Where Are Latinos at the Oscars?


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No Latinos actors are nominated for 2018 Oscars, Variety reports.

In 2017, actor/composer/poet Lin-Manuel Miranda’s original song for “Moana” was one a very few Oscar-nominated performances by a Latino.

Why don’t Latino performers in Hollywood get more recognition?

First, data show there are not a lot of Latino roles to begin with. Latinos had less than 5% of speaking roles in the top-grossing films, according to USC.

Second, when they are available, they’re often filled by non-Latinos. Ben Affleck played Mexican American CIA operative Antonio Mendez in 2012’s Argo and Jon Favreau played a Cuban food truck entrepreneur in 2014’s Chef, according to an L.A. Weekly op-ed.

“The dearth of Latino storytelling and overlooking of Latino talent is especially remarkable when you consider that about 3 out of 4 people in Los Angeles County are minorities, and about half of them are Latino. Latinos surpassed whites as the largest ethnic or racial group in California in 2015, and we make up nearly 1 out of 5 Americans,” Dennis Romero wrote in the op-ed. “We also accounted for almost 1 out of every 4 tickets purchased by frequent moviegoers in 2015, according to the Motion Picture Assn. of America. In the same year, more Latinos headed to theaters regularly than African Americans and Asians combined.”

Latino actors OscarsA few Latinos have won acting Oscars, according to the Huffington Post:

  • José Ferrer, Best Actor, 1950
  • Anthony Quinn, Best Supporting Actor, 1952 and 1956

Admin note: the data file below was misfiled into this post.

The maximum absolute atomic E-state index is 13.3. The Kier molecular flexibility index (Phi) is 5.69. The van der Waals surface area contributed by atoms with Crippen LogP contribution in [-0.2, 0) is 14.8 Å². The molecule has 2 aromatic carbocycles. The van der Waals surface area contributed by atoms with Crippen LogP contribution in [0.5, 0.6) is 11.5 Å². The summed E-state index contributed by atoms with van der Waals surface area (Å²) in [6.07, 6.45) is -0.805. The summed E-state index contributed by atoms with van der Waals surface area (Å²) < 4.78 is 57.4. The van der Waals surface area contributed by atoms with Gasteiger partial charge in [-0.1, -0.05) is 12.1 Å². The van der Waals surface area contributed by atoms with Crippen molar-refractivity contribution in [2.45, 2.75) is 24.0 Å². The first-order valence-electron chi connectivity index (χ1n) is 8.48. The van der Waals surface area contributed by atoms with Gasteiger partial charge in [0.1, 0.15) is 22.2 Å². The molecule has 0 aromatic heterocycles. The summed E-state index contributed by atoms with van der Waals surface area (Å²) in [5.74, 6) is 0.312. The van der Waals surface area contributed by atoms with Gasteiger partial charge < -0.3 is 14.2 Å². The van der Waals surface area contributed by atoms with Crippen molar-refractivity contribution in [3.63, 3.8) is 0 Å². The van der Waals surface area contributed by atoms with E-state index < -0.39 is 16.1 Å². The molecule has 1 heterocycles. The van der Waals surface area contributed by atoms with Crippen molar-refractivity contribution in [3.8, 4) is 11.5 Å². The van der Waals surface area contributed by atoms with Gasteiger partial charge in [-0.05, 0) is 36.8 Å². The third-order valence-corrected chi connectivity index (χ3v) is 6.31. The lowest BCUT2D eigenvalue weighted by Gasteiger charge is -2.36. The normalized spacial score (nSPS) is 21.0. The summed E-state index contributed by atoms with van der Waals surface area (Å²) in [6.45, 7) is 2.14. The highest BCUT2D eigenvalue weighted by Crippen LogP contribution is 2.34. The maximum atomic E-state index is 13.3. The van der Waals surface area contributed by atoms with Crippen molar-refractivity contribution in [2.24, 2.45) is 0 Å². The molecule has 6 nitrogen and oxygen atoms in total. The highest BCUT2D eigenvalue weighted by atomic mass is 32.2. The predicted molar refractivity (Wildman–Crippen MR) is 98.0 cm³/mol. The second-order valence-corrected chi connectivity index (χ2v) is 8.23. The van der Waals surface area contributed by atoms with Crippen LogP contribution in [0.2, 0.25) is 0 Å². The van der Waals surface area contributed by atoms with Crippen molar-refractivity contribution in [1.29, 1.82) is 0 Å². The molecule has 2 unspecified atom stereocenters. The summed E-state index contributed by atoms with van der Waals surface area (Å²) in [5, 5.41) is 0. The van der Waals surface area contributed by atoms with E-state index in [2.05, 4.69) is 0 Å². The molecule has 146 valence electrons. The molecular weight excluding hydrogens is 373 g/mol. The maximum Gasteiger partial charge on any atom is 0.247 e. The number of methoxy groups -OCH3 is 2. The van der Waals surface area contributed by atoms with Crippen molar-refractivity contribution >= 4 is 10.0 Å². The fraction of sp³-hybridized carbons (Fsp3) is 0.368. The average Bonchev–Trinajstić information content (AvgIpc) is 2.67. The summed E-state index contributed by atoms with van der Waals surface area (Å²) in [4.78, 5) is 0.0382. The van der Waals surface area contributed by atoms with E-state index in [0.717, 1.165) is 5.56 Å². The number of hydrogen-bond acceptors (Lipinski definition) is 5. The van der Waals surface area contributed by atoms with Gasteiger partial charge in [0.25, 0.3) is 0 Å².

• Rita Moreno, Best Supporting Actress, 1961
  • Benicio de Toro, Best Supporting Actor, 2000

But the last Latino male acting nominees were Demian Bichir in 2012 and Benicio de Toro in 2004. The last Latina acting nominee was Catalina Sandino Moreno in 2005.

Gina Rodriguez, star of “Jane the Virgin,” told studio executives to better serve Latino moviegoers by giving them pictures that are reflective of them, according to Variety.

“You should throw us in a movie or two,” Rodriguez said at a 2018 awards show, then added more here. “It would make sense. We do buy one in every four tickets every single weekend and make sure that your movies do well.”

On the positive side, Latino film directors recently broken through at the Oscars.

Alfonso Cuarón won Best Director (2013, Gravity). Alejandro González Iñárritu won twice (2015, Birdman; 2016, The Revenant).

This year, Guillermo del Toro is up for best director for The Shape Of Water.

“We just have to keep on doing good films and if in the United States these get picked up and they get a little bit of attention, well, it’s great,” Mexican actor and director Gael Garcia Bernal told the Associated Press. “But at the same time, it’s something that is not in our hands. We need to just make good films.”

Santiago Pozo, founder and CEO of Arenas Entertainment, wrote a recent Deadline column, “Oscars Are Black And White, But Not Brown.”

He hopes that the “Academy’s stated aggressive push to become more diverse (not just black and white, but including all the colors of the racial rainbow) will affect the industry in the future.”

“Open the doors to true multiculturalism, not just black and white, not only the establishment, but for all of us,” Pozo wrote. “It will regenerate our decaying business and we will all reap the benefits. If not, we have a rapidly diminishing window of time before going to movies becomes irrelevant to the real world.”

Note: Main photo of Gina Rodriguez, Salma Hayek, Demian Bichir via Variety and REX/Shutterstock

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